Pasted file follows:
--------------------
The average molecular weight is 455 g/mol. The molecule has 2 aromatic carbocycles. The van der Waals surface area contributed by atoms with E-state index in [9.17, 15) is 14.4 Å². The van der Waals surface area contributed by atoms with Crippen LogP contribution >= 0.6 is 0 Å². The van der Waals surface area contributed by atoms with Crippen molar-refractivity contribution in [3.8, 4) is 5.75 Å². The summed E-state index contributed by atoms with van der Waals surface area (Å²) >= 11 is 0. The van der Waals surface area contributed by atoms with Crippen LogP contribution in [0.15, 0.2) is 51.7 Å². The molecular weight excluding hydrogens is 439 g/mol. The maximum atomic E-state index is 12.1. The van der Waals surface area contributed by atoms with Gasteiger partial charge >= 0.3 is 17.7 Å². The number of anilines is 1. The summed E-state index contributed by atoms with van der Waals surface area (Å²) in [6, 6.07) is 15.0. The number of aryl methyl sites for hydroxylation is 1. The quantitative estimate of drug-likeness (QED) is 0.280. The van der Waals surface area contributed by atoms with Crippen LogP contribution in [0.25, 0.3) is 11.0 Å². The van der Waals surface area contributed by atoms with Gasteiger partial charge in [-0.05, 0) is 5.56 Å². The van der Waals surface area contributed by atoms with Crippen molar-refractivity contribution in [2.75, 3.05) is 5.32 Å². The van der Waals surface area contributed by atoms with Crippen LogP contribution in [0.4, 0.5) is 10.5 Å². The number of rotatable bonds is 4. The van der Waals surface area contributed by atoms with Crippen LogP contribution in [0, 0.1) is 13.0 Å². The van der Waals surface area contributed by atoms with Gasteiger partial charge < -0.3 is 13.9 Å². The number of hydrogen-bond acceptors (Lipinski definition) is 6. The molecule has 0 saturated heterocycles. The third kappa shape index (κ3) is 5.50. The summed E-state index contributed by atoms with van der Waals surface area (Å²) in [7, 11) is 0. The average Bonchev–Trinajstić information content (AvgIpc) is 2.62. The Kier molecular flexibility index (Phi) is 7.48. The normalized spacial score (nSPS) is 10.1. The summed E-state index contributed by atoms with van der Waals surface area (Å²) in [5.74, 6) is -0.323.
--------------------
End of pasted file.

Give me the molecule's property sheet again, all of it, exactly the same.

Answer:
The average molecular weight is 455 g/mol. The molecule has 2 aromatic carbocycles. The van der Waals surface area contributed by atoms with E-state index in [9.17, 15) is 14.4 Å². The van der Waals surface area contributed by atoms with Crippen LogP contribution >= 0.6 is 0 Å². The van der Waals surface area contributed by atoms with Crippen molar-refractivity contribution in [3.8, 4) is 5.75 Å². The summed E-state index contributed by atoms with van der Waals surface area (Å²) >= 11 is 0. The van der Waals surface area contributed by atoms with Crippen LogP contribution in [0.15, 0.2) is 51.7 Å². The molecular weight excluding hydrogens is 439 g/mol. The maximum atomic E-state index is 12.1. The van der Waals surface area contributed by atoms with Gasteiger partial charge >= 0.3 is 17.7 Å². The number of anilines is 1. The summed E-state index contributed by atoms with van der Waals surface area (Å²) in [6, 6.07) is 15.0. The number of aryl methyl sites for hydroxylation is 1. The quantitative estimate of drug-likeness (QED) is 0.280. The van der Waals surface area contributed by atoms with Crippen LogP contribution in [0.25, 0.3) is 11.0 Å². The van der Waals surface area contributed by atoms with Gasteiger partial charge in [-0.05, 0) is 5.56 Å². The van der Waals surface area contributed by atoms with Crippen molar-refractivity contribution in [2.75, 3.05) is 5.32 Å². The van der Waals surface area contributed by atoms with Crippen LogP contribution in [0.4, 0.5) is 10.5 Å². The number of rotatable bonds is 4. The van der Waals surface area contributed by atoms with Crippen LogP contribution in [0, 0.1) is 13.0 Å². The van der Waals surface area contributed by atoms with Gasteiger partial charge < -0.3 is 13.9 Å². The number of hydrogen-bond acceptors (Lipinski definition) is 6. The molecule has 0 saturated heterocycles. The third kappa shape index (κ3) is 5.50. The summed E-state index contributed by atoms with van der Waals surface area (Å²) in [7, 11) is 0. The average Bonchev–Trinajstić information content (AvgIpc) is 2.62. The Kier molecular flexibility index (Phi) is 7.48. The normalized spacial score (nSPS) is 10.1. The summed E-state index contributed by atoms with van der Waals surface area (Å²) in [5.74, 6) is -0.323.